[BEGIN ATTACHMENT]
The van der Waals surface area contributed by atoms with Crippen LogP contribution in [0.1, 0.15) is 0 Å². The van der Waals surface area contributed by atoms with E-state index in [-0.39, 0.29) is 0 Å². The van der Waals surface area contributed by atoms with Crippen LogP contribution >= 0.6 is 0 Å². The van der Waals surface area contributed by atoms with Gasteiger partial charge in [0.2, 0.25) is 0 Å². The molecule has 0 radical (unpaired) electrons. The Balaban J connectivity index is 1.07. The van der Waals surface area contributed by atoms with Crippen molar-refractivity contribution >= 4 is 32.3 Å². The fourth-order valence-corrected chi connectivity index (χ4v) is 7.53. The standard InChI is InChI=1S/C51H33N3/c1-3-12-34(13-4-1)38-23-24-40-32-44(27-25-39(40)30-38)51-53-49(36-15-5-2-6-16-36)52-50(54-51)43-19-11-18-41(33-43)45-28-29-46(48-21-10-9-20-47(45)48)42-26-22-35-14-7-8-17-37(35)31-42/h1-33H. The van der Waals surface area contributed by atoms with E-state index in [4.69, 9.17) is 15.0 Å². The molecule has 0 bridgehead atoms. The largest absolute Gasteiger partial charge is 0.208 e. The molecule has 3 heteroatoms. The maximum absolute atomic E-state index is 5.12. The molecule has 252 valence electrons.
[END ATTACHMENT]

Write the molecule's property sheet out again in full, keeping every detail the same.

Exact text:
The van der Waals surface area contributed by atoms with Crippen LogP contribution in [0.1, 0.15) is 0 Å². The van der Waals surface area contributed by atoms with E-state index in [-0.39, 0.29) is 0 Å². The van der Waals surface area contributed by atoms with Crippen LogP contribution >= 0.6 is 0 Å². The van der Waals surface area contributed by atoms with Gasteiger partial charge in [0.2, 0.25) is 0 Å². The molecule has 0 radical (unpaired) electrons. The Balaban J connectivity index is 1.07. The van der Waals surface area contributed by atoms with Crippen molar-refractivity contribution >= 4 is 32.3 Å². The fourth-order valence-corrected chi connectivity index (χ4v) is 7.53. The standard InChI is InChI=1S/C51H33N3/c1-3-12-34(13-4-1)38-23-24-40-32-44(27-25-39(40)30-38)51-53-49(36-15-5-2-6-16-36)52-50(54-51)43-19-11-18-41(33-43)45-28-29-46(48-21-10-9-20-47(45)48)42-26-22-35-14-7-8-17-37(35)31-42/h1-33H. The van der Waals surface area contributed by atoms with E-state index in [4.69, 9.17) is 15.0 Å². The molecule has 0 bridgehead atoms. The largest absolute Gasteiger partial charge is 0.208 e. The molecule has 3 heteroatoms. The maximum absolute atomic E-state index is 5.12. The molecule has 252 valence electrons.